The digital agency model is broken

By | February 2, 2014

I used to own and operate a digital agency.

I did it because I thought it going to be lots of fun.

I don’t anymore.

Going in to this adventure I honestly thought that we would have fun building fantastic interactive products for amazing companies and that we would achieve that by building great partnerships with our clients.


I didn’t achieve this and that’s why I left. Looking back, I thought I’d share why and what digital agency managers should do to get out of the vicious circle in which they are trapped.

Consider the traditional agency model and the relationship between the agency and its client.

The pitch

1. When a client first approaches a digital agency, they provide a brief overview of the product or campaign they have in mind. They request that the agency come forth and provide their best idea on how to execute the project. “Give us your best idea, and maybe we’ll give you our business. If you do well on this first project together, there will be many more to follow.”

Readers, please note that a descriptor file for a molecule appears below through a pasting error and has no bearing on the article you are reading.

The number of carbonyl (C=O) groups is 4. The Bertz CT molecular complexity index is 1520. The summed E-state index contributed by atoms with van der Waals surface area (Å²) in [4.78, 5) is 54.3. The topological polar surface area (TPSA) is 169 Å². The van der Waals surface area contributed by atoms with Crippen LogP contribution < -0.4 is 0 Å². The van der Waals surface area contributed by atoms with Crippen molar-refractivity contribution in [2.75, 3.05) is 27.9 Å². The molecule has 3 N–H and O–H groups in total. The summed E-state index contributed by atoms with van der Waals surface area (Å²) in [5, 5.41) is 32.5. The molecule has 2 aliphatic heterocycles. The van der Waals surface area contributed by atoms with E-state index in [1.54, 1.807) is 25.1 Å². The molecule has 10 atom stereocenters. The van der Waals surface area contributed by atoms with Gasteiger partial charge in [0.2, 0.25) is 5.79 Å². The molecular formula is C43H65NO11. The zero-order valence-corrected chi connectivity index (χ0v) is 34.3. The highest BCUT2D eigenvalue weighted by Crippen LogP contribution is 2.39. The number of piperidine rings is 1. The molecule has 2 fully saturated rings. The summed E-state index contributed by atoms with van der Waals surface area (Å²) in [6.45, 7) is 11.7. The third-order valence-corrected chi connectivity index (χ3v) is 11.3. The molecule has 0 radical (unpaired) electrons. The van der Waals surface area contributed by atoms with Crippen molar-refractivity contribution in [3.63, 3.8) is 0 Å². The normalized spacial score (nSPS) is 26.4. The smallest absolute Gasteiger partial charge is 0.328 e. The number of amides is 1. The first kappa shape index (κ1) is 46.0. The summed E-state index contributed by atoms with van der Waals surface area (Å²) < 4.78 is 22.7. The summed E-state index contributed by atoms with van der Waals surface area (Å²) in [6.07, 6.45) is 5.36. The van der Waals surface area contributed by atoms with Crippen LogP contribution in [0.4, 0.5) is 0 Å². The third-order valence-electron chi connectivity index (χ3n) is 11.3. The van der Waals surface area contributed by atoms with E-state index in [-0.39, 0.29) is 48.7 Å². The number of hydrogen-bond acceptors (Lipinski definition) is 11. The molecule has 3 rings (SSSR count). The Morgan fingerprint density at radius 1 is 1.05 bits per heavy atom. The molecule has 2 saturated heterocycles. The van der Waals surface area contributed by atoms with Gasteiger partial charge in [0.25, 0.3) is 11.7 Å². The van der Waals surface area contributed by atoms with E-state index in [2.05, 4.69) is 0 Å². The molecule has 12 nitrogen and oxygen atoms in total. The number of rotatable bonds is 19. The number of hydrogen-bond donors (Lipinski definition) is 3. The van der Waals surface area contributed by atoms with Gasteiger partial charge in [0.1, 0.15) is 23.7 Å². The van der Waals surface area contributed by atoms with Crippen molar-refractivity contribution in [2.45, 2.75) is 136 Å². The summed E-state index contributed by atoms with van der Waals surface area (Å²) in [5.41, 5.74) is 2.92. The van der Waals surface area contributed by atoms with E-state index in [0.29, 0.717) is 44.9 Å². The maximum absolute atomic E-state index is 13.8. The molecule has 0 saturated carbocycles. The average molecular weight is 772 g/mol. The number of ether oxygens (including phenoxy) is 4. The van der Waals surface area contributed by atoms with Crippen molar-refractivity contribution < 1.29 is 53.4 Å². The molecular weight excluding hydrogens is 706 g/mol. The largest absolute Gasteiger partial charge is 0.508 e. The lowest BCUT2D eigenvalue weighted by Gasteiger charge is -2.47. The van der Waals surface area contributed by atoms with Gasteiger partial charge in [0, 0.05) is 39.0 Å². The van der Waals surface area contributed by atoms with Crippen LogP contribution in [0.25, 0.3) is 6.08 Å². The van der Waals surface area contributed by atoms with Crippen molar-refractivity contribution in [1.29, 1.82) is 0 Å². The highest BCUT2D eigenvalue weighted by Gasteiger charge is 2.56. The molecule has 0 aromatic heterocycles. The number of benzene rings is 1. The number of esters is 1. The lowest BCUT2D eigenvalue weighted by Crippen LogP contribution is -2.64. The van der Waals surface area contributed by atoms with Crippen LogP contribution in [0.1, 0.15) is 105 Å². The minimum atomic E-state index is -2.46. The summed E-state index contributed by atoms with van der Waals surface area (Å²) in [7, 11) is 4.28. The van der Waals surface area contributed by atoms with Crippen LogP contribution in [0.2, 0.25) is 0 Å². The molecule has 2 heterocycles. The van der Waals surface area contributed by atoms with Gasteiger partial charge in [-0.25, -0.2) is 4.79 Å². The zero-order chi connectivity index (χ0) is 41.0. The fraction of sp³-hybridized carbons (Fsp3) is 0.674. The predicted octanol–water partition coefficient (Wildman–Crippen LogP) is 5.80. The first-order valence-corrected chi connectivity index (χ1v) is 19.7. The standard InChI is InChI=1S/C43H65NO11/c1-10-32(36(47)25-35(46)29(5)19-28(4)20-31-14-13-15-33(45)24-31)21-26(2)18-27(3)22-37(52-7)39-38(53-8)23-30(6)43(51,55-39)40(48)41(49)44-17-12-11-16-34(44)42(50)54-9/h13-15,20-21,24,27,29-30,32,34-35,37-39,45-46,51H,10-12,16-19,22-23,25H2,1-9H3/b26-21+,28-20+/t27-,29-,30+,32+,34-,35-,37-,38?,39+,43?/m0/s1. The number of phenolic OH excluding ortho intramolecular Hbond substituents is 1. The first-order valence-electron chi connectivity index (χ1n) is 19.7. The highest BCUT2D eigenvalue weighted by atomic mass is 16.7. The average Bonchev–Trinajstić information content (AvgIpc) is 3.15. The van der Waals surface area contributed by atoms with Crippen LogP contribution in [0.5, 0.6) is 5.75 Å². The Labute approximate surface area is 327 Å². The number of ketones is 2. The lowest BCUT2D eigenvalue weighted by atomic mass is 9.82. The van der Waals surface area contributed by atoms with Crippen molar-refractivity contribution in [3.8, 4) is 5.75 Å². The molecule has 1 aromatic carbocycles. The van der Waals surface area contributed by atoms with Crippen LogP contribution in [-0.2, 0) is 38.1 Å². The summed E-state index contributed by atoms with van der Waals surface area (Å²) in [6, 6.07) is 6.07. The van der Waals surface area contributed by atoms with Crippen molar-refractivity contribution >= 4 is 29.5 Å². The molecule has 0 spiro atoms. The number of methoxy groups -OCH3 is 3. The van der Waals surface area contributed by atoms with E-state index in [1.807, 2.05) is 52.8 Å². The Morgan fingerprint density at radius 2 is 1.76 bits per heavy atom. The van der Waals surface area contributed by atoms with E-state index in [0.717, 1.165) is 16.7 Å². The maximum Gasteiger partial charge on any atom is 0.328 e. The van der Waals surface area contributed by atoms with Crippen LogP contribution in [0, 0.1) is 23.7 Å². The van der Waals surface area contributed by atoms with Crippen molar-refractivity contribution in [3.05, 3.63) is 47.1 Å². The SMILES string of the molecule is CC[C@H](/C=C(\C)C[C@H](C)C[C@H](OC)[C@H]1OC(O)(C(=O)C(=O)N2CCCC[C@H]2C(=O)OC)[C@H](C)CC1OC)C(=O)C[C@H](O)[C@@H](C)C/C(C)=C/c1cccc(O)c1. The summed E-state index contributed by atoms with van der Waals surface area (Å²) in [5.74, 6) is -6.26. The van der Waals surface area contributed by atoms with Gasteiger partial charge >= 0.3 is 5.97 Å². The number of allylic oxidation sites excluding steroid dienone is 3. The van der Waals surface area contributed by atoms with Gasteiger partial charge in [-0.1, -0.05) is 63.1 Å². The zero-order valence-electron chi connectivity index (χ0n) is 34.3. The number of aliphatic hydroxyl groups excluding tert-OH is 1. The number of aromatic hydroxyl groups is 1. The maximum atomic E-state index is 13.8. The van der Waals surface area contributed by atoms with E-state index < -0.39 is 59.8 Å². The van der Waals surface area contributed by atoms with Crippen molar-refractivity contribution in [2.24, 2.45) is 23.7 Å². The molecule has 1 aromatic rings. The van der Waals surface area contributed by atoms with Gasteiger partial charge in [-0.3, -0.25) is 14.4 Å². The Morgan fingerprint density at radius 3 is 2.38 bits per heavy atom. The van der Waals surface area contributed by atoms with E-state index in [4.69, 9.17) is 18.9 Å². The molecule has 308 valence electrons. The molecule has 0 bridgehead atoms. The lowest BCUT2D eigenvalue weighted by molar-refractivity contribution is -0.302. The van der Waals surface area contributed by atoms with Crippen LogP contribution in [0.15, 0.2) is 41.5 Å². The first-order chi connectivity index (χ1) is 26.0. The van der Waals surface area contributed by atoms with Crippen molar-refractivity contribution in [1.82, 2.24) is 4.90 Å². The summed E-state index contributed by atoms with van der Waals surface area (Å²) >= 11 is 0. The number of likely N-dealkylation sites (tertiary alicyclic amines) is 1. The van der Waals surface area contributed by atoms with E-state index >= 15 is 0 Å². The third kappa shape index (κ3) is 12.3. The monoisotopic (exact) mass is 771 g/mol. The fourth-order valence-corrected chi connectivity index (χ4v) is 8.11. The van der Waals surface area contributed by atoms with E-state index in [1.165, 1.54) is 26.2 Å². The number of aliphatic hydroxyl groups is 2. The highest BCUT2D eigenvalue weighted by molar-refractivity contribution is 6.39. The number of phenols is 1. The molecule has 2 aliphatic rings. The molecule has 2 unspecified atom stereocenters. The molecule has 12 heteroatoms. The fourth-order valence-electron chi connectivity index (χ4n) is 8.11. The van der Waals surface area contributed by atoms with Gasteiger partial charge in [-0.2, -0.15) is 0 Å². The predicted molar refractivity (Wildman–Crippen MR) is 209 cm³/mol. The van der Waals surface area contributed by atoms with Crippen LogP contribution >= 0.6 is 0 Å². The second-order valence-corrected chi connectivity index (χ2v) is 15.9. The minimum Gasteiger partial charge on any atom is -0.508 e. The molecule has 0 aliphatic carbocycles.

2. With their sights set on the long-term potential of the business, the agency allocates its best minds to build a fantastic proposal.

The cost of a single pitch for an agency? 10 to 100k, according to many sources.

3. As part of the pitch, the agency is requested to commit to a dollar figure as to how much it would cost to build product. As agency owner, you know that you’re competing with at least 2 or 3 other agencies, so you try to make your price appealing, focusing on the long term benefits of this client.

The problem with the pitch

Already, there are three critical issues at this juncture:

The obvious one is that you’re doing the most critical part of the work without any type of guarantee that you’ll be getting the business. It’s indeed a rather big problem, one which has been discussed at great length – but for me this is only part of the problem.